Access Denied: The Practice and Policy of Global Internet Filtering (Information Revolution and Global Politics)
John G. Palfrey, Rafal Rohozinski, Jonathan Zittrain
Format: PDF / Kindle (mobi) / ePub
Many countries around the world block or filter Internet content, denying access to information—often about politics, but also relating to sexuality, culture, or religion—that they deem too sensitive for ordinary citizens. Access Denied documents and analyzes Internet filtering practices in over three dozen countries, offering the first rigorously conducted study of this accelerating trend.
Internet filtering takes place in at least forty states worldwide including many countries in Asia and the Middle East and North Africa. Related Internet content control mechanisms are also in place in Canada, the United States, and a cluster of countries in Europe. Drawing on a just-completed survey of global Internet filtering undertaken by the OpenNet Initiative (a collaboration of the Berkman Center for Internet and Society at Harvard Law School, the Citizen Lab at the University of Toronto, the Oxford Internet Institute at Oxford University, and the University of Cambridge) and relying on work by regional experts and an extensive network of researchers, Access Denied examines the political, legal, social, and cultural contexts of Internet filtering in these states from a variety of perspectives. Chapters discuss the mechanisms and politics of Internet filtering, the strengths and limitations of the technology that powers it, the relevance of international law, ethical considerations for corporations that supply states with the tools for blocking and filtering, and the implications of Internet filtering for activist communities that increasingly rely on Internet technologies for communicating their missions.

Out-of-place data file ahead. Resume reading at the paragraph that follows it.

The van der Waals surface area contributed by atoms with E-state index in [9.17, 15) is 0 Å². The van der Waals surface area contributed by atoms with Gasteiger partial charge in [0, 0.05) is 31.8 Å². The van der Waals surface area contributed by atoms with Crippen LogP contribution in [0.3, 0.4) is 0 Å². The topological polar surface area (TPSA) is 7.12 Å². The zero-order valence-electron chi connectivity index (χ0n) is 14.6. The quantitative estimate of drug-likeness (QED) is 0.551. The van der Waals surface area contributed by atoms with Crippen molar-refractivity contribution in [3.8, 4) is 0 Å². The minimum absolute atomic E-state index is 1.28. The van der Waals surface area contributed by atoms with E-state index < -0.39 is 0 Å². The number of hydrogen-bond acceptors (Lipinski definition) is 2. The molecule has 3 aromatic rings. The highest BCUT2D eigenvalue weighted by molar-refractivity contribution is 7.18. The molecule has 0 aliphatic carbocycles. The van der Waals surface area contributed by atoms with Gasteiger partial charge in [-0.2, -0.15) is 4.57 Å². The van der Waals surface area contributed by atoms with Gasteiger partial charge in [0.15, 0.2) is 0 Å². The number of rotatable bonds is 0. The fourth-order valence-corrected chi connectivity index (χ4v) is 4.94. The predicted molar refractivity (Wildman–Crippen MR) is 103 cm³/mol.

Reports on Internet content regulation in forty different countries follow, with each country profile outlining the types of content blocked by category and documenting key findings.
Contributors: Ross Anderson, Malcolm Birdling, Ronald Deibert, Robert Faris, Vesselina Haralampieva, Steven Murdoch, Helmi Noman, John Palfrey, Rafal Rohozinski, Mary Rundle, Nart Villeneuve, Stephanie Wang, and Jonathan Zittrain
spheres of Internet link with outside world fails for fourth day” (text by official Chinese agency Xinhua), May 16, Burmese life. This may be why there are not 2006. many known cases of cyber-dissidents in cus- 14. Computer Science Development Law, sections 27, tody, given that people have been arrested for 28, September 20, 1996, http://www.myanmar.com/ anything from publishing subversive poetry to lis- gov/laws/computerlaw.html. 15. Digital Freedom Network, “The new Net regulations
Transparency ● Consistency ● Country Summaries 401 KEY INDICATORS worst best GDP per capita, PPP (constant 2000 international $) ........6,086 4.39 Life expectancy at birth (years)..............................................68 5.32 Literacy rate (% of people age 15+)......................................99 6.87 Human development index (out of 177) .................................77 5.70 Rule of law (out of 208).......................................................136 3.80
the Berkman Center for Internet & Society. Jonathan Zittrain is professor of Internet governance and regulation at Oxford University and the Jack N. and Lillian R. Berkman Visiting Professor for Entrepreneurial Legal Studies at Har- vard Law School. Index Accountability, 23–25 Biometric authentication, 66 Afghanistan, 240–244 Birdling, Malcolm, 4, 49, 73–101, 120 Algeria, 135, 245–248 BitTorrent, 52 Alien Tort Claims Act (ATCA), 91–94, 97 Blogger, 37, 48. See also Blogspot Amnesty
staff, at Harvard Law School and also across all institutions, with grace and poise. Rob deserves as much credit as anyone for the quality and integrity of the research that underlies this work, as well as for a great deal of the text in this book. Rob Faris has been joined and supported by an unusually strong group of research fellows on the Berkman Center’s team. Among these Berkman fellows, Derek Bambauer, now a law professor, stands out. Derek spent more than two years, as a student and
required to keep up with a fast Internet connection is very expensive. So systems like the BT Cleanfeed project3 were created, which give the versatility of HTTP proxy filtering at a lower cost. It operates by building a list of the IP addresses of sites hosting prohibited content, but rather than blocking data flowing to these 64 Steven J. Murdoch and Ross Anderson servers, the traffic is redirected to a transparent HTTP proxy. There, the full Web address is inspected and if it refers to